in the chemical literature: methylation of weakly acidic atoms

Welcome to Chem Help ASAP. Let’s see a nice, simple method for performing
methylations of certain nitrogen, oxygen, and sulfur atoms. The work in this video was performed by the
research group of Professor Franziska Schoenebeck at RWTH Aachen University in Germany. The work was published in the journal Organic
Letters. The citation is on the following slides as
well as in the video description. [turn page]
On the screen we have two very similar reactions. The top reaction is a Williamson ether synthesis. An alcohol is deprotonated with a base, often
sodium hydride. The resulting alkoxide then undergoes an SN2
reaction with an alkyl halide, methyl iodide in this case. Amides with an N-H group undergo the same
type of reaction. This is on the bottom of the screen. Again, a common base is sodium hydride. The conjugate base of the amide reacts with
an alkyl halide, again methyl iodide, to give the new product. These reactions work well, but they do require
two steps. It would be nice to add one reagent that accomplishes
both steps of this reaction. The reagent would need to combine both the
base and methyl source into a single reagent. On the next slide we’ll see what the Schoenebeck
group developed. [turn page]
The reagent shown in the top middle of the screen is tetramethylammonium fluoride, TMAF. Fluoride is not a strong base, but it’s
just strong enough to deprotonate an amide N-H to a small degree. The tetramethylammonium ion is not a strong
electrophile, but it’s just strong enough to participate in an SN2 reaction and deliver
a methyl group onto our nitrogen with trimethylamine as the leaving group. The isolated yield for this reaction is 92%. A few points on this reaction… The mechanism I’ve shown is far from proven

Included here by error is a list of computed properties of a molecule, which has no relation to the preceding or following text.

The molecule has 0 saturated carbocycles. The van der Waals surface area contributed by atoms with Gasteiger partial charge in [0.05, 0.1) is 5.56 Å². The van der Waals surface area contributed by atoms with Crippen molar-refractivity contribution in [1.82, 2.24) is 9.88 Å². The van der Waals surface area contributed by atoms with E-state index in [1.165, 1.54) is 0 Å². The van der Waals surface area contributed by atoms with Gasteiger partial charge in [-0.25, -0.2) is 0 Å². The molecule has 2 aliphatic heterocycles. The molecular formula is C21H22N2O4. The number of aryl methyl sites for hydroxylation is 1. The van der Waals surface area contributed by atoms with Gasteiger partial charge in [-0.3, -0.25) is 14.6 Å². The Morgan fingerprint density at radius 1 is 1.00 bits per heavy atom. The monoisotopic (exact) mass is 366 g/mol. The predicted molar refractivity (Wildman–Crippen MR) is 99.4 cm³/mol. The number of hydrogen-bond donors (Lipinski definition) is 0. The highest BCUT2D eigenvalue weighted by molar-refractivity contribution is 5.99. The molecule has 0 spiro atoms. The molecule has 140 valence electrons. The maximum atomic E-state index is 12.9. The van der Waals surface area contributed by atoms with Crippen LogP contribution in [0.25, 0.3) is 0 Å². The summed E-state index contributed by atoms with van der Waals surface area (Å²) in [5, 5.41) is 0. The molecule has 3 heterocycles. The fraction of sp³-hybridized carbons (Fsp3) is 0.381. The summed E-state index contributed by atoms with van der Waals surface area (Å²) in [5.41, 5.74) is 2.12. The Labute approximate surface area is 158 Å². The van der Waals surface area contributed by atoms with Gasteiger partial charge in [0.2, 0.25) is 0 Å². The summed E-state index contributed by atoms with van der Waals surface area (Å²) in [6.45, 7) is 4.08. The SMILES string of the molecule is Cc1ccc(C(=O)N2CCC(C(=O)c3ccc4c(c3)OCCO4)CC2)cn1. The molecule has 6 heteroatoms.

but fits with all the published data. The reaction does not work at all with tetramethylammonium
chloride or bromide. This observation reasonably indicates that
the basicity of fluoride is important. The reaction can methylate more than just
amides! Along the bottom of the screen are a number
of transformations and yields. The starting materials all had a weakly acidic
hydrogen, whether on nitrogen or oxygen or sulfur, and these hydrogens were replaced
with a methyl group. The work only covers methylation. This may seem like a limitation, but the methyl
group is frequently encountered in molecules, especially pharmaceuticals. If there is one alkyl group that you want
to add easily, it’s probably the methyl group. In conclusion, the research group of Professor
Schoenebeck at RWTH Aachen has developed a simple, effective method for methylating a
range of weakly acidic functional groups. If you want to see more details of the Schoenebeck
group research, then check out the reference on this slide or in the video description. Please subscribe, like, or leave a comment. Take care.

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